'CSI policy not a trade barrier for RI products'
Rendi A. Witular, The Jakarta Post, Jakarta
A new controversial U.S. customs policy was not a form of trade barrier that would negatively affect Indonesia's exports to the former country, a visiting U.S. official said Thursday.
U.S. deputy attache for customs at the U.S. Embassy in Singapore, Peter R. Darvas, however, admitted the new policy would create small additional expenses for Indonesian exporters.
"None of these initiatives that U.S. Customs has put forward are designed to impede the relationship with Indonesia," Darvas said on the sidelines of a seminar on the subject in Jakarta.
The seminar was organized by the Indonesian Shipowners Association (INSA).
Darvas said the new policy was made in accordance with all World Trade Organization (WTO) rules.
The U.S. government has launched the Container Security Initiative (CSI) in the aftermath of the Sept. 11 terrorist attack. The policy is aimed at protecting containerized shipping from being exploited by terrorists.
But many Indonesian exporters are worried the new policy will increase the cost of exports to the U.S. and hamper the delivery of products.
Under the CSI, exporters must file a report with U.S. Customs listing goods they plan to ship to the U.S. 24 hours prior to loading, otherwise the products will not be allowed to enter the U.S. and the exporters will bear the cost of storage or reexport.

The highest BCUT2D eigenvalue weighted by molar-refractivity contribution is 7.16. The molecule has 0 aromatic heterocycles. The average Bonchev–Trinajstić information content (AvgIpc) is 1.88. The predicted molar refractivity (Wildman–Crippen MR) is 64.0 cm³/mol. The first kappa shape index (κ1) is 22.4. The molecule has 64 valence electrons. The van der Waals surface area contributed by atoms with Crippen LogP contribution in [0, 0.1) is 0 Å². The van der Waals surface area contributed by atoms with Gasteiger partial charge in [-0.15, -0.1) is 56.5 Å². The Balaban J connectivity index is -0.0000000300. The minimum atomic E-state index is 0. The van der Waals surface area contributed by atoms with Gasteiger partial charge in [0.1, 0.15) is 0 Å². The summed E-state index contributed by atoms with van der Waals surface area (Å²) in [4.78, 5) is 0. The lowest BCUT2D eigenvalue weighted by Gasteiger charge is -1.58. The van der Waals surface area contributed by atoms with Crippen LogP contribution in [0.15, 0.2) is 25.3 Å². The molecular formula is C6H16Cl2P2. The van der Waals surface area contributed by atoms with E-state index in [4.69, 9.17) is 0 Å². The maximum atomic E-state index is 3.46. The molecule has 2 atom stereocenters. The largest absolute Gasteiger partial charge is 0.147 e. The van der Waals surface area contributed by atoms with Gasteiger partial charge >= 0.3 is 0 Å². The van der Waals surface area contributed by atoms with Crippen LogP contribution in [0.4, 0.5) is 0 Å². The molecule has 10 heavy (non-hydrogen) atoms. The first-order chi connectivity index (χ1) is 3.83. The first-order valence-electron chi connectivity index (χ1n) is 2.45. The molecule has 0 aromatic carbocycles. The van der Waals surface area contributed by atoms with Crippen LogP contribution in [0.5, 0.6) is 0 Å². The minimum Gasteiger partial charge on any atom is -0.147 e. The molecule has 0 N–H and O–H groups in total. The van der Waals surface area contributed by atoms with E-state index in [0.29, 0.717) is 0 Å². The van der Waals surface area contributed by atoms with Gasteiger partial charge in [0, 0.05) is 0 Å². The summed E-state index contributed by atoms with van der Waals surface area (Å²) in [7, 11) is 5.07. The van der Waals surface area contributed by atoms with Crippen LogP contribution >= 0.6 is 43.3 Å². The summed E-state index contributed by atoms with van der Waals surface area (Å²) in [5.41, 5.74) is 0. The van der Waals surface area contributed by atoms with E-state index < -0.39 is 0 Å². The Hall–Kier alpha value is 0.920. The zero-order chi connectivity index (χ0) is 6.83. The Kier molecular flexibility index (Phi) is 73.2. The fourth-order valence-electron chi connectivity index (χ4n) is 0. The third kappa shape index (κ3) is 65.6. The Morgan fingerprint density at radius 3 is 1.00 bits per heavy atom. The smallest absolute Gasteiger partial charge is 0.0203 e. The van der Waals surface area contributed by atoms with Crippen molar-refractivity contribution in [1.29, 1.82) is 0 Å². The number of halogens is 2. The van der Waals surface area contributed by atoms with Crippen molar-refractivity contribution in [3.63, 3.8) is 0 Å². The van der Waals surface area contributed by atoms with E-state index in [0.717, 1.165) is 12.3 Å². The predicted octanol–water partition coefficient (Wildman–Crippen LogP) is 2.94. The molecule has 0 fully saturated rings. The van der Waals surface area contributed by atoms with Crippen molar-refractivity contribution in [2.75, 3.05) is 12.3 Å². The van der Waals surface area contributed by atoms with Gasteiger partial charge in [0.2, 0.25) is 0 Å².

The report must be product specific and if an error occurs in the report, intentionally or unintentionally, U.S. Customs will fine the exporter around US$5,000.
Exporters would bear the additional cost of around $25 to use the U.S. Customs automated manifest system facility for transmitting the report, and whatever inspection process is required by CSI regulations.
From the report given, U.S. customs personnel will assess whether the goods are classified "high risk" or not.
U.S. Customs have assigned the Singapore port as the base for the U.S. inspection team to probe containers from Indonesia.
The prior inspection measure in Singapore would help reduce the traffic load of physical inspection at U.S. seaports.
If an examination occurred at the CSI port, such as Singapore, the host government, not U.S. Customs, must agree to conduct the inspection.
Darvas said the cost of the examination in Singapore would be less expensive than the same process at U.S. ports.
Elsewhere, INSA chairman Barens Th. Saragih told The Jakarta Post the policy would burden local businesspeople with additional costs for transmission fees and for setting up special online systems with the U.S. Customs to send the manifest report.
Last week the U.S. government, based on their Bioterrorism Act of 2002, announced that local exporters supplying food and animal feed to the U.S. market must register themselves with the Food and Drug Administration (FDA) to prevent a threat to the U.S. food supply.